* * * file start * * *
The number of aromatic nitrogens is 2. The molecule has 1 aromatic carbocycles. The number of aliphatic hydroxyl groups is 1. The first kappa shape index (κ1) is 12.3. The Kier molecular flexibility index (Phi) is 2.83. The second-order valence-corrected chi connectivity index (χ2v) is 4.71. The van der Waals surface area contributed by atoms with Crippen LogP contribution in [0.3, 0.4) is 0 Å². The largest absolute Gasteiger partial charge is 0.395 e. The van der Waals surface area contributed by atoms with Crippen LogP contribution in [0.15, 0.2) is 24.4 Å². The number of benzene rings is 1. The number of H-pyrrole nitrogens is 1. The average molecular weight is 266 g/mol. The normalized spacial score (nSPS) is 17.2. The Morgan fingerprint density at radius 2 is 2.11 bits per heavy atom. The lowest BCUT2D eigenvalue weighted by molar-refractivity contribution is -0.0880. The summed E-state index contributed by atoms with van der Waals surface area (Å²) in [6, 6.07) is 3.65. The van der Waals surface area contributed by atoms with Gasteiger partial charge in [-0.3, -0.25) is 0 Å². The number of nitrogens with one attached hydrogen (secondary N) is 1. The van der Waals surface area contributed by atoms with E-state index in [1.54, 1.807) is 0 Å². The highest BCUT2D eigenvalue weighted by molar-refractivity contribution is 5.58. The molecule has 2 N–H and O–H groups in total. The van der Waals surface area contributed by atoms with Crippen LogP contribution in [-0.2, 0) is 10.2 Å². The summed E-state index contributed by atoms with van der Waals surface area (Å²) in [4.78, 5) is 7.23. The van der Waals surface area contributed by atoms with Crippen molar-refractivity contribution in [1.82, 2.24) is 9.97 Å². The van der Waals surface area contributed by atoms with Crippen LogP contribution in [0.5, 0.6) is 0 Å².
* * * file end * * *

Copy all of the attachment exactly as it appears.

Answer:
The number of aromatic nitrogens is 2. The molecule has 1 aromatic carbocycles. The number of aliphatic hydroxyl groups is 1. The first kappa shape index (κ1) is 12.3. The Kier molecular flexibility index (Phi) is 2.83. The second-order valence-corrected chi connectivity index (χ2v) is 4.71. The van der Waals surface area contributed by atoms with Crippen LogP contribution in [0.3, 0.4) is 0 Å². The largest absolute Gasteiger partial charge is 0.395 e. The van der Waals surface area contributed by atoms with Crippen LogP contribution in [0.15, 0.2) is 24.4 Å². The number of benzene rings is 1. The number of H-pyrrole nitrogens is 1. The average molecular weight is 266 g/mol. The normalized spacial score (nSPS) is 17.2. The Morgan fingerprint density at radius 2 is 2.11 bits per heavy atom. The lowest BCUT2D eigenvalue weighted by molar-refractivity contribution is -0.0880. The summed E-state index contributed by atoms with van der Waals surface area (Å²) in [6, 6.07) is 3.65. The van der Waals surface area contributed by atoms with Gasteiger partial charge in [-0.3, -0.25) is 0 Å². The number of nitrogens with one attached hydrogen (secondary N) is 1. The van der Waals surface area contributed by atoms with E-state index in [1.54, 1.807) is 0 Å². The highest BCUT2D eigenvalue weighted by molar-refractivity contribution is 5.58. The molecule has 2 N–H and O–H groups in total. The van der Waals surface area contributed by atoms with Crippen LogP contribution in [-0.2, 0) is 10.2 Å². The summed E-state index contributed by atoms with van der Waals surface area (Å²) in [4.78, 5) is 7.23. The van der Waals surface area contributed by atoms with Crippen molar-refractivity contribution in [1.82, 2.24) is 9.97 Å². The van der Waals surface area contributed by atoms with Crippen LogP contribution in [0.5, 0.6) is 0 Å².